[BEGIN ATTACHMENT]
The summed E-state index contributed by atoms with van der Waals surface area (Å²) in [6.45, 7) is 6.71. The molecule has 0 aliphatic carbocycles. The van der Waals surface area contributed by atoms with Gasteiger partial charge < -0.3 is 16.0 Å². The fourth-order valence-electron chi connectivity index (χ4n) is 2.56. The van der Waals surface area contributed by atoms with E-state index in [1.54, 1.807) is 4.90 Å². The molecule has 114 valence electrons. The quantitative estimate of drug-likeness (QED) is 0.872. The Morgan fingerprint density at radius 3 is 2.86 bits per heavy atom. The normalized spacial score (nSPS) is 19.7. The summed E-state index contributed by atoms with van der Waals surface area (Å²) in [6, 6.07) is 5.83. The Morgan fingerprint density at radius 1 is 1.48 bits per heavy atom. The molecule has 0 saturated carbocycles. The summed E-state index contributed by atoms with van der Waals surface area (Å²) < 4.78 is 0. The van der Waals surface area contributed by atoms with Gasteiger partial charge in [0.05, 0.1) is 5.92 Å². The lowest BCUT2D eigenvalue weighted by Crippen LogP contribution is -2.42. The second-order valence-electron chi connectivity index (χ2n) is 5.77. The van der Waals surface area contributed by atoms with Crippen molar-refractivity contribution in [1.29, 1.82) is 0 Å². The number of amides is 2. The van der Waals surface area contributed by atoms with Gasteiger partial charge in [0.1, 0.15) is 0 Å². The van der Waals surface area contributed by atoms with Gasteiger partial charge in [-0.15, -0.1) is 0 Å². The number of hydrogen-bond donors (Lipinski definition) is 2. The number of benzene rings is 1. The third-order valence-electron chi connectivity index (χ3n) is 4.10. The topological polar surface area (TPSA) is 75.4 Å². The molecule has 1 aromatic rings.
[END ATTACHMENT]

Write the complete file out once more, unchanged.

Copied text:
The summed E-state index contributed by atoms with van der Waals surface area (Å²) in [6.45, 7) is 6.71. The molecule has 0 aliphatic carbocycles. The van der Waals surface area contributed by atoms with Gasteiger partial charge < -0.3 is 16.0 Å². The fourth-order valence-electron chi connectivity index (χ4n) is 2.56. The van der Waals surface area contributed by atoms with E-state index in [1.54, 1.807) is 4.90 Å². The molecule has 114 valence electrons. The quantitative estimate of drug-likeness (QED) is 0.872. The Morgan fingerprint density at radius 3 is 2.86 bits per heavy atom. The normalized spacial score (nSPS) is 19.7. The summed E-state index contributed by atoms with van der Waals surface area (Å²) in [6, 6.07) is 5.83. The Morgan fingerprint density at radius 1 is 1.48 bits per heavy atom. The molecule has 0 saturated carbocycles. The summed E-state index contributed by atoms with van der Waals surface area (Å²) < 4.78 is 0. The van der Waals surface area contributed by atoms with Gasteiger partial charge in [0.05, 0.1) is 5.92 Å². The lowest BCUT2D eigenvalue weighted by Crippen LogP contribution is -2.42. The second-order valence-electron chi connectivity index (χ2n) is 5.77. The van der Waals surface area contributed by atoms with Crippen molar-refractivity contribution in [1.29, 1.82) is 0 Å². The number of amides is 2. The van der Waals surface area contributed by atoms with Gasteiger partial charge in [0.1, 0.15) is 0 Å². The van der Waals surface area contributed by atoms with Gasteiger partial charge in [-0.15, -0.1) is 0 Å². The number of hydrogen-bond donors (Lipinski definition) is 2. The number of benzene rings is 1. The third-order valence-electron chi connectivity index (χ3n) is 4.10. The topological polar surface area (TPSA) is 75.4 Å². The molecule has 1 aromatic rings.